> Looks fine to me, but ... may have forgotten a subtle detail.
That's my worry too. Last October you posted the following piece to the
list, in response to a question about why 'exec' worked strangely at that
time. There are two reasons to repeat an excerpt now: (1) it all but
says that you had _already_ implemented the LOAD_GLOBAL trick (so maybe
you did & got burned, & reading it again will jog your memory); &, (2) it's
a nice summary of the local-vs-global-vs-builtin resolution issues, which
were popular topics recently.
> [excerpt from "Re: Some python comments/questions",
> Wed, 13 Oct 1993 10:28:45 +0100]
> For example, if you write
> i = 1
> def func():
> j = 1
> return i, j
> then the "compiler" (which generates pseudo code for the Python
> interpreter) sees that there is a local variable j but no local
> variable i, so it will generate a local reference for returning j but a
> global reference for returning i. The reason for doing so is that this
> speeds up both kinds of references: global references don't first have
> to do an unsuccessful lookup in the dictionary of local variables, and
> (starting in 0.9.9) local references are speeded up by using an index
> into a list instead of a dictionary lookup. Note that any assignment
> by definition creates a local variable unless explicitly declared
> global first -- 'global' is in fact one of the few statements that is
> interpreted at compile time instead of at run-time. Also note that for
> this purpose the compiler keeps track of all local variables, but not
> of all global variables. Finally, for the really inquiring minds,
> built-in functions (e.g. len()) and names (i.e. None) are treated as
> globals here and they *do* suffer one unsuccessful lookup in the table
> of globals. This means you can override built-in names with local or
> global names. You can even change the set of built-in functions by
> modifying the built-in module 'builtin' (soon to be renamed to
> '__builtin__' to emphasize its special status, like '__main__').
The description of non-local resolution there isn't correct for Python
today, but is correct given the LOAD_GLOBAL patch. BTW, I believed that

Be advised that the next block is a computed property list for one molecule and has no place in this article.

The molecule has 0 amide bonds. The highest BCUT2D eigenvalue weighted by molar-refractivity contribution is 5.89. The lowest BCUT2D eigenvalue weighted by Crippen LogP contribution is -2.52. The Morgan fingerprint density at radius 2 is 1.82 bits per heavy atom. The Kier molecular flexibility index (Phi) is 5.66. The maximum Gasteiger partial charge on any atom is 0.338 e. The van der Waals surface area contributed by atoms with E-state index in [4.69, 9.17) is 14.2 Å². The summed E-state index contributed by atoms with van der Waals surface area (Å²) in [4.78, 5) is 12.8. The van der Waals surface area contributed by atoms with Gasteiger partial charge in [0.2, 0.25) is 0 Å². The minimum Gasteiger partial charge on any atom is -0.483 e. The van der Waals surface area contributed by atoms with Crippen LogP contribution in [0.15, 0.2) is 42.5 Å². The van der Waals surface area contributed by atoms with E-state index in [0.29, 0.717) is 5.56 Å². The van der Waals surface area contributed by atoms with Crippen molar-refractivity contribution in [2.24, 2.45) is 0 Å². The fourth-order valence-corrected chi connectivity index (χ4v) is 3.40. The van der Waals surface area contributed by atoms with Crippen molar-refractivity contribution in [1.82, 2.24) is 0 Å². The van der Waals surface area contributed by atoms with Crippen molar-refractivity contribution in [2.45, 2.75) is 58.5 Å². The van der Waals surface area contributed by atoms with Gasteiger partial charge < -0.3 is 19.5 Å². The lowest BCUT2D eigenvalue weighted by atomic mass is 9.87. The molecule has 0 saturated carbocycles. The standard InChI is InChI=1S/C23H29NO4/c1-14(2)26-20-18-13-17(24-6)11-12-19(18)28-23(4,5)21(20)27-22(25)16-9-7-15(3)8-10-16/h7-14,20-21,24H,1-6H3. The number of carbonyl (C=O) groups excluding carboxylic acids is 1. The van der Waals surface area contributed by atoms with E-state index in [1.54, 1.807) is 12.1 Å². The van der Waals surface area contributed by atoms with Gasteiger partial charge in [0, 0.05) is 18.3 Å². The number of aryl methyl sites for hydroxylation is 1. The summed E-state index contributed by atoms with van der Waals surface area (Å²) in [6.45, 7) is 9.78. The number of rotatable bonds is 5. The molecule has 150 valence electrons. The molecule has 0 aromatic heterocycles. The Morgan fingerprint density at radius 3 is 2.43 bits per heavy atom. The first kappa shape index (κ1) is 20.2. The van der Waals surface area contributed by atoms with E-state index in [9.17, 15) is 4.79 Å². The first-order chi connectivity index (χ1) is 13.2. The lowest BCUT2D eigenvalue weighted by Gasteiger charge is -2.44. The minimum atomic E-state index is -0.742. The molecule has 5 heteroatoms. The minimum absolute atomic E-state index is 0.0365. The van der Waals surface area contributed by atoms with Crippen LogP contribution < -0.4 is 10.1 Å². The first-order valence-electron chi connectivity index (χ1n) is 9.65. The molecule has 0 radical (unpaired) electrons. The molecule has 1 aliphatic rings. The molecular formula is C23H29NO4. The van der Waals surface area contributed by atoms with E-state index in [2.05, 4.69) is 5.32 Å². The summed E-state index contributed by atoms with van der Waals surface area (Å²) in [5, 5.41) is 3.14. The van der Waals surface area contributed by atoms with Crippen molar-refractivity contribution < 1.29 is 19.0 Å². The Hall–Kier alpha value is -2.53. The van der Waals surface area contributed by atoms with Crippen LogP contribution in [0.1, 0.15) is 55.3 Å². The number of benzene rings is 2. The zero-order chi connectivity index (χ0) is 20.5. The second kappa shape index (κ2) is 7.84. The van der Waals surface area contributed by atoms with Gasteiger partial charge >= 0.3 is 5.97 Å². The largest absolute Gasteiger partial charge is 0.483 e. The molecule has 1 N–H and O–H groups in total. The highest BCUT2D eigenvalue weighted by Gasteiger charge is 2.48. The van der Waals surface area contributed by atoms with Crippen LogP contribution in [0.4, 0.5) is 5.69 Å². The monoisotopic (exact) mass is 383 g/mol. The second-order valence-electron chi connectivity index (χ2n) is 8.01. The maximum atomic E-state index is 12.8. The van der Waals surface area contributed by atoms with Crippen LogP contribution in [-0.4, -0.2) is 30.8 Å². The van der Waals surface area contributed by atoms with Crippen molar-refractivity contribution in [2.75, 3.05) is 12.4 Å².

every STORE_NAME would get changed to STORE_FAST, so didn't think there
was any analogous optimization for STORE_GLOBAL. I believed that
remaining DELETE_NAMEs could be changed to DELETE_GLOBALs, but didn't do
that just because I felt I'd spend more time typing the change in than it
would save in all executions of Python programs from now 'til the end of
time <wink -- but deleting a global name from inside a function has got
to be rare>.
> ... I'll install it locally and see if it breaks anything.
Still hasn't broken anything here yet, and does yield a speedup.
> > [what about speeding other sorts of name resolution?]
> Without having firm data, I believe this discussion is getting way out
> of hand.
Agreed, & even better I'll shut up until I _have_ firm data <smile>.
> [some known inefficiencies that could be addressed]
> I can't remember the details, but seem to remember that the last timed
> I profiled Python, malloc and free calls drowned all others. I somehow
> can't believe that making symbols unique will speed name lookup that
I'd be surprised by that too, but wouldn't be surprised to see a real
speedup if a trick analogous to the LOAD_FAST/STORE_FAST local-reference
trick could be pulled off (i.e., replacing "lookup" by call-free, hash-
free, search-free, loop-free indexing in the main evaluation loop). That
would be a massive change! But I'm not sure it's impossible, given two
levels of indexing (one to map a module-local index to a "system" index,
and from there to the real value) ...
Whatever, the point is that you can speed up whatever you set your mind
to speeding up; the wisdom's in finding the right things to tackle ...
> > [whether or not to print raw expressions]
> ... Maybe I can convince myself that it is a good idea NOT to print
> such expressions *except* when they occur as top-level expressions
> typed at an interactive command prompt.
I'd be happy with that!
> ... Then the silly -k switch can also go.
If you do decide to go that route, it would be nice to add a temporary
(say, for one release) switch that, when explicitly enabled, continued
printing raw expressions but also sprayed a msg to stderr (with file &
line number) saying that this behavior is obsolete & will go away Real
I _have_ seen Python code that relies on this behavior, but very rarely;
it will be hard for people using it to track down where they're doing it
without some help (since there's no simple grep'able way to search for
> If I don't convince myself I'll add "pass [expression]" to the
> language as the recommended way to suppress the printing.
Ugh. Apart from being able to write
pass the_potatoes, please
that's kinda ugly.
the-most-beautiful-girl-in-the-world-ly y'rs - tim
Tim Peters email@example.com
not speaking for Kendall Square Research Corp